Bem vindo ao Porto!

Portugal will be well served by Midnight Trains: our services will allow you to wake up on both the banks of the Tagus in Lisbon and the Douro in Porto. And while both of the major Portuguese cities have attracted huge numbers of visitors in recent years, many still like to draw contrasts between them. As one common saying has it: ‘Lisboa diverte-se e o Porto trabalha’ (‘Lisbon has fun and Porto works’).

So is it really true that Lisbon is the party hotspot, while Porto is the provincial industrial town? For several years now, the reality has proved very different, with the Capital do Norte punching well above its small size in many respects. Let’s take a trip through its picturesque streets.

You’ve got to start with the obvious: the wine. Porto’s wine cellars have been one of the main tourist draws here for centuries, and so you simply must familiarise yourself with its distinct white and red fortified ports. Visit the cellars, located largely on the other side of the river that separates Porto from neighbouring Vila Nova de Gaia. Tours and tastings are available in several places, and you’ll find most ports have between 18 and 23 percent alcohol content. So drink them before lunch (and a siesta) or at the end of the day.

So one you’re got the booze out of the way, one good way to get to know the city is to walk around the Ribeira neighbourhood, home to the city’s earliest foundations. This area is a tangle of alleyways and passages, beautifully illuminated by the Portuense light. It’s very easy to wander and get lost here, and that’s exactly what we recommend you do.

Not far from there, you should definitely try to take in a jewel of metallic architecture: the Dom-Luis bridge, which was designed by engineer Théophile Seyrig, an apprentice of Gustave Eiffel. Now recognised as a world heritage site by Unesco, the bridge is used by pedestrians, cars, and yes, trains.

Of all the great European cities, Porto must have one of the most beautiful train stations. Indeed, we spoke at length about it in a previous edition of Midnight Weekly dedicated to the art of designing a train station. It’s the main hall at São Bento, in fact, that’ll really wow you, done up as it is in myriad azulejostiles in every shade of blue imaginable. Together, they appear to represent the entire history of this brilliant country.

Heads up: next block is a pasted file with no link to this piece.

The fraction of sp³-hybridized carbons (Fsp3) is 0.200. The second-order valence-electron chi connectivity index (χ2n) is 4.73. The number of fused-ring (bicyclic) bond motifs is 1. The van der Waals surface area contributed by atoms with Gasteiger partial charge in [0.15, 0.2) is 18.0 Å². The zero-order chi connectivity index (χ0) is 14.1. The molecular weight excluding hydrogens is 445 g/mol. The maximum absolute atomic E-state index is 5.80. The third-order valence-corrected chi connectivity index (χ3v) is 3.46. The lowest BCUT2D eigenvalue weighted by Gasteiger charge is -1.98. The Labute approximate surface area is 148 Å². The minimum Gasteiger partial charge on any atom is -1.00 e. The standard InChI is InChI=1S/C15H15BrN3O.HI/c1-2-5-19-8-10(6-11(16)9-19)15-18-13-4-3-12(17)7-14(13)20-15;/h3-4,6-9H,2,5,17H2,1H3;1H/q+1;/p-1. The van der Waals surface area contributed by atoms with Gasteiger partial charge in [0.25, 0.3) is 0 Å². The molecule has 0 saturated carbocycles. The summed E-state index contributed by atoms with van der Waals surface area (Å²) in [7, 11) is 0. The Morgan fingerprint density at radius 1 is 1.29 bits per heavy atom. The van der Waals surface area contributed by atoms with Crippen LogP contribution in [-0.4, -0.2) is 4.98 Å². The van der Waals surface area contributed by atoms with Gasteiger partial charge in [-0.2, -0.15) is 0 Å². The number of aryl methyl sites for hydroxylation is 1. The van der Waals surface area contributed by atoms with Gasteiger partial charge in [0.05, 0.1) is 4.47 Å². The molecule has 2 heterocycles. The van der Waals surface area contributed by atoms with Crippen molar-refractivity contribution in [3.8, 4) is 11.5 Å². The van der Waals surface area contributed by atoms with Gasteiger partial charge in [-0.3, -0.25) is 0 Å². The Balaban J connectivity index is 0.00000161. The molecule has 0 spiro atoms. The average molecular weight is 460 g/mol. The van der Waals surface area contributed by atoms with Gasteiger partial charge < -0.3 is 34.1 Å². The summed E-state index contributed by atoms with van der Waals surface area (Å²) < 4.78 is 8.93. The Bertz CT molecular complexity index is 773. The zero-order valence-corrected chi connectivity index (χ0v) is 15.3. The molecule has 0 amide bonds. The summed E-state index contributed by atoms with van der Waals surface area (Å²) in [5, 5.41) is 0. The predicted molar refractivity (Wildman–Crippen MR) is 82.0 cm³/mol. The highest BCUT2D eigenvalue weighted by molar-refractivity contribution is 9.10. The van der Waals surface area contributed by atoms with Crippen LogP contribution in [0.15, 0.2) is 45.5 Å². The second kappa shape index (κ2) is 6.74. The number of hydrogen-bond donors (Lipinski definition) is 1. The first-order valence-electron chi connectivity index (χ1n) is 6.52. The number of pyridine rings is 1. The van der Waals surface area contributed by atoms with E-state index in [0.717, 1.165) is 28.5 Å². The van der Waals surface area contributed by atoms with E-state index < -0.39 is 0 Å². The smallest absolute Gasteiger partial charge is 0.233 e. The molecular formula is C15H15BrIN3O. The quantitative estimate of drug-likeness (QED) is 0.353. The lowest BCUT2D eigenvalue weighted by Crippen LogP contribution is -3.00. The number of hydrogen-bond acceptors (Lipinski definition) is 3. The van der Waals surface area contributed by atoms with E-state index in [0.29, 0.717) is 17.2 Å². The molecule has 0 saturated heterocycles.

So it’s probably worth planning an excursion from the city in order to justify a trip there (though we’d also recommend jumping on a boat to discover nearby scenery). The region around Porto is incredibly well preserved: just like in neighbouring Galicia, in Spain, the greenery is lush and luxuriant and in perfect harmony with the infinite blue of the Atlantic. The towering Douro Valley is definitely worth the schlep, filled as it is with endless vineyards, and so too are coastal areas, where you can take in the sea breeze, like at the beautiful Praia da Luz.

While you’re in Porto, you’ll also want to hit up the Mercado do Bolhão, a market as vibrant and colourful as they come. The producers and traders showcase the very best of local cheese, charcuterie, fruit and veg, fish and seafood. You can either fill up some bags to make a slap-up meal at home, or perch at one of the small seating areas that’ll allow you to snack in situ, should the hunger pangs become too much.

Now for a few essential food recommendations. Healthy-eating types may wish to start the day at Manna Porto, which serves some of the city’s best lunch. And even if you’re on a diet, you’ll also want to try local speciality, the francesinha, an epic meat sandwich covered in a tomato and beer sauce, then topped with cheese and served with French fries. You should also make sure to visit a churrasqueira (grill restaurant) and load up on local BBQ meat. As for slightly more refined taste buds? Try the ever-dazzling Epoca Café or Euskalduna, where chef Vasco Coelho Santos will delight you from entrée to dessert.

Come the end of the day, you could swerve the port, should you wish, and try something else at the excellent Mariage à trois  bar, whose epic menu of Portuguese wines really does have something for everyone. And if you want to stay out until the early hours, do a bar crawl around Rua Conde da Vizela and Travessa de Cedofeita. Whoever said they didn’t have fun here?

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